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@dieterdreist We posted almost at the same time… I started mapping much later than you did, so I’m only vaguely aware of the history of the tracktype key. It seems like it started as an attempt to evaluate usability/passibility of tracks, developed to a description of the ratio of hard and soft materials in the surface (which makes it more verifiable but less useful) and now seems to be an estimation of firmness of the surface (how much it changes when wet and when driven on by a heavy vehicle). The last is my interpretation of the wiki text as it is now.
I think that smoothness is now doing a much better job of describing the usability/passibility of not only tracks but also paved ways, and I am wondering why we still waste time on tagging tracks with tracktype

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I agree to @rhhs that tracktype is primarily reflecting the firmness of a track which is in accordance with the description in the wiki. As the track in the picture appears definitely to be very solid and firm I’d also say it is grade 2.

Substance and roughness are attributes better described by “surface” and “smoothness” imho.

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Definitely grade 4 to me.
My rule of thumb: I’d drive the family car on grade 1, in 2nd gear on grade 2, very carefully on grade 3, and not at all beyond.

How come? A track of grade 4 with a surface of ground or grass can be perfectly fine to go along with your family car, as long as the smoothness is good, which does not depend on the tracktype classification.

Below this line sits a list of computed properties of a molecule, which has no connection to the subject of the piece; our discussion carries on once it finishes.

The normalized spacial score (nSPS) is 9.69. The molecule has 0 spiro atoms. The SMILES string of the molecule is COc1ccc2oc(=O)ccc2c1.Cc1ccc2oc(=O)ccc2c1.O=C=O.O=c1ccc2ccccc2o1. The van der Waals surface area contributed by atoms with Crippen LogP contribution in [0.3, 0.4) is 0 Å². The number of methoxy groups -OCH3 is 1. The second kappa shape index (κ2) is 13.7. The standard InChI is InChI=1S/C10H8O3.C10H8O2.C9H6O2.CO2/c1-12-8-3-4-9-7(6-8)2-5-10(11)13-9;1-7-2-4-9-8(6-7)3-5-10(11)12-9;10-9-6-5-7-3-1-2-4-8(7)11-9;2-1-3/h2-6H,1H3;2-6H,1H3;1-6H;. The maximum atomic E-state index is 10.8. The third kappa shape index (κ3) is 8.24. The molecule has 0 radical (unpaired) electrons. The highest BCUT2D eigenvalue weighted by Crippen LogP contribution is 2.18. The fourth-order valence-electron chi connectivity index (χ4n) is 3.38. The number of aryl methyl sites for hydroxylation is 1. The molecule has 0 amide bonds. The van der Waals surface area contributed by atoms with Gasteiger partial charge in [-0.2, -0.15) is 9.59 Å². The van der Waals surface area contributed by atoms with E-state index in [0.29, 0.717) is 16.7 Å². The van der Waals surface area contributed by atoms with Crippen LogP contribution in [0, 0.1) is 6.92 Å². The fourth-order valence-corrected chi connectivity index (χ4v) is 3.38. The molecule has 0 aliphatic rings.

If you have a look at the sample pics in the wiki the tracks with grade 3 and 4 would give you a comfortable ride even with a Cadillac or Mercedes and the grade 5 sample track would still allow to go along with any saloon car in dry weather conditions.

Tracktype grade 4-5 does not tell you anything about the roughness of the surface, but only to be aware that in wet weather condition they may become unpassable due to the softness of the ground.

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This got me confused, though. I would mark that as surface=rock because it is mostly rock, and behaves mostly like a rock (you know: if it looks like a duck, and quacks like a duck…)

I don’t see why you think surface=rock should be because it “improves path quality” ? IMHO, surface is a rock because it is rock, not for some “quality” reasons.

Sure, sometimes it might be because someone added the rock for improving quality (often it is tagged as surface=gravel, though), but sometimes it is completely natural. It may even be because someone added rocks intentionally to reduce quality (for example to prevent cars trespassing on their private property as it is nice shortcut).